NRA, video game makers to meet with Biden gun task force this week

WASHINGTON Tue Jan 8, 2013 4:17pm EST

People walk inside the Orlando Convention Center at the 132nd Annual National Rifle Association Meeting in in Orlando, Florida April 27, 2003. REUTERS/Shannon Stapleton

People walk inside the Orlando Convention Center at the 132nd Annual National Rifle Association Meeting in in Orlando, Florida April 27, 2003.

Credit: Reuters/Shannon Stapleton

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WASHINGTON (Reuters) - The powerful gun lobby, the National Rifle Association, is slated to meet with Vice President Joe Biden as he considers recommendations on how to respond to a mass shooting last month in Newtown, Connecticut, the White House said on Tuesday.

After the Newtown school shooting, which President Barack Obama called the worst day of his presidency, he asked Biden to come up with a broad range of ideas to curb gun violence - ideas he will unveil in his annual State of the Union address, traditionally given in late January.

Obama has said he wants new gun control measures passed during the first year of his second term, but gun control is a divisive issue in the United States where the right to bear arms is enshrined in the Constitution.

Biden's task force is examining legislation that would ban assault rifles, but is also looking at the role of violent movies and videogames in mass shootings and whether there is adequate access to mental health services.

Biden and his task force are slated to hold meeting this week with victims of gun violence, gun safety groups, hunting groups, and gun owners, White House spokesman Jay Carney told reporters.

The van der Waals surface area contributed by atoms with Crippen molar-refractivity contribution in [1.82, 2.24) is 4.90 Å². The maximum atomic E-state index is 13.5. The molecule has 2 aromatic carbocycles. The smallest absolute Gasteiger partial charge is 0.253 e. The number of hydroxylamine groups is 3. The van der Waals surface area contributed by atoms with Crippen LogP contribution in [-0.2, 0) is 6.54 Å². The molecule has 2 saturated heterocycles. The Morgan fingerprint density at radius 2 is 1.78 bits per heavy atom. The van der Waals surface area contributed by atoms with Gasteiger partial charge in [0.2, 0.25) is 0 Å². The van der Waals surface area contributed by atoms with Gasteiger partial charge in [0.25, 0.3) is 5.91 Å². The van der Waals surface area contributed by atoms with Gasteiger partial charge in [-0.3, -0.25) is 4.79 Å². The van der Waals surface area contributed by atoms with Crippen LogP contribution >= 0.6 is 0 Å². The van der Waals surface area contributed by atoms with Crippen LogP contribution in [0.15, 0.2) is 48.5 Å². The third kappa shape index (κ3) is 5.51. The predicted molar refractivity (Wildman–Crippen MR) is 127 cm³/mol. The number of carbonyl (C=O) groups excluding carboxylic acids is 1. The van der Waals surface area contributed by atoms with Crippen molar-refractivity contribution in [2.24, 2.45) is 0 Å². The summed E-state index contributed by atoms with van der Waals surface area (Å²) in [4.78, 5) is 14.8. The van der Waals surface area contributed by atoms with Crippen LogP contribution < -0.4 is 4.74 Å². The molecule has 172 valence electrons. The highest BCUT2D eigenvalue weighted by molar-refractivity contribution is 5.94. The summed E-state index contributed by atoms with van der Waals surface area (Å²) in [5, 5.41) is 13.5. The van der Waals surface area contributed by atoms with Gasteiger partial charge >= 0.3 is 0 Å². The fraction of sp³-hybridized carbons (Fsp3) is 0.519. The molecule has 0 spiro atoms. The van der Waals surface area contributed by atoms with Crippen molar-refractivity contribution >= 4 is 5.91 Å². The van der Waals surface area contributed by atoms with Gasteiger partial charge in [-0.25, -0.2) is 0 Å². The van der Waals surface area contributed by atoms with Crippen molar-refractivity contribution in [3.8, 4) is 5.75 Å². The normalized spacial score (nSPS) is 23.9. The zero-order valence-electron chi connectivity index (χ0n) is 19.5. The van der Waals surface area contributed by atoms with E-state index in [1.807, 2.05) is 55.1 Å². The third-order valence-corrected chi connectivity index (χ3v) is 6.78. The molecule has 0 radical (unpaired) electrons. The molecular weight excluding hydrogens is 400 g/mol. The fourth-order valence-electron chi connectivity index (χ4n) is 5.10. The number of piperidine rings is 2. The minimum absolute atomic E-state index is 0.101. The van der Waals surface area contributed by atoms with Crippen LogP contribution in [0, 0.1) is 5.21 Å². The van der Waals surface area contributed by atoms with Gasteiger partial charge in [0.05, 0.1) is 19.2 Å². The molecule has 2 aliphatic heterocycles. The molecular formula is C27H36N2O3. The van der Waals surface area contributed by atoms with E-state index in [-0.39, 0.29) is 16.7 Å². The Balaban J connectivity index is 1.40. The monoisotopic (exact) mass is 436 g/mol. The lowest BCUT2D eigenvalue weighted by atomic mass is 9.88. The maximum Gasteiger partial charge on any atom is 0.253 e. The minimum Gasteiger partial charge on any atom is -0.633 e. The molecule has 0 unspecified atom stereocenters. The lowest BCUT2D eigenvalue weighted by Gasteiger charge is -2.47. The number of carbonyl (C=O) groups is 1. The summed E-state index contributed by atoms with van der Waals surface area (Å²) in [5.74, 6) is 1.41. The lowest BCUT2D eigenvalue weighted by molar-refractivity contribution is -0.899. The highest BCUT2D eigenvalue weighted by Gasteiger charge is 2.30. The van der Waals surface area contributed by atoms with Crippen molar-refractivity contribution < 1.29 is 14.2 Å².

"His group will also meet with representatives of the entertainment and video-game industries," Carney said.

Health and Human Services Secretary Kathleen Sebelius will meet with mental health and disability advocates, and Education Secretary Arne Duncan is slated to meet with parent, teacher and education groups, Carney said.

The NRA has proposed armed guards in schools, an idea about which Obama has expressed skepticism.

The group's top lobbyist, James J. Baker, will attend the task force meeting on Thursday, an NRA spokesman said.

"We are sending a representative to hear what they have to say," NRA spokesman Andrew Arulanandam said in an e-mailed statement.

(Additional reporting by David Ingram; Editing by Sandra Maler and Jackie Frank)

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Comments (5)
akrozbi wrote:
I hope Biden listens more than he talks.

Jan 08, 2013 3:04pm EST  --  Report as abuse
jaham wrote:
Maybe they should make all guns in video games resemble squirt guns…that will ensure we never have another shooting in this country…genius.

Will your at it: censor every movie that has ever had blood, guns or death in a scene.

Jan 08, 2013 4:18pm EST  --  Report as abuse
Azza9 wrote:
The NRA will probably not care about videogames with guns in them. It MIGHT actually go against their interests to censor a valuable 3rd party form of free advertising.
Younger gens may be driven to buy guns by video games so they can claim that they “Have one IRL” also so they can experience the “real thing” guns mind you, not killing… well, at least I hope not…

Of course, if the NRA feel like they are under enough pressure they may deem vidya games an adequate scapegoat to divert blame…

But yeah, yeah… keep looking for that scape goat. That’s totally been historically proven to solve all societal ills… Because finding the root of a problem and properly solving it? Aint nobody got time fer that!

Hasn’t anybody considered the possibility that violent videogames attract the mentally ill as opposed to creating them. I’m not claiming it’s one or the other but it seems media everywhere focus on evil vidya game turning kids in to killing machines… I have played some violent FPSs in my time and I don’t feel the urge to gun down my fellow man. Or have I just not let the subliminal messages sink in yet? Have I not activated yet?

Jan 08, 2013 11:02pm EST  --  Report as abuse
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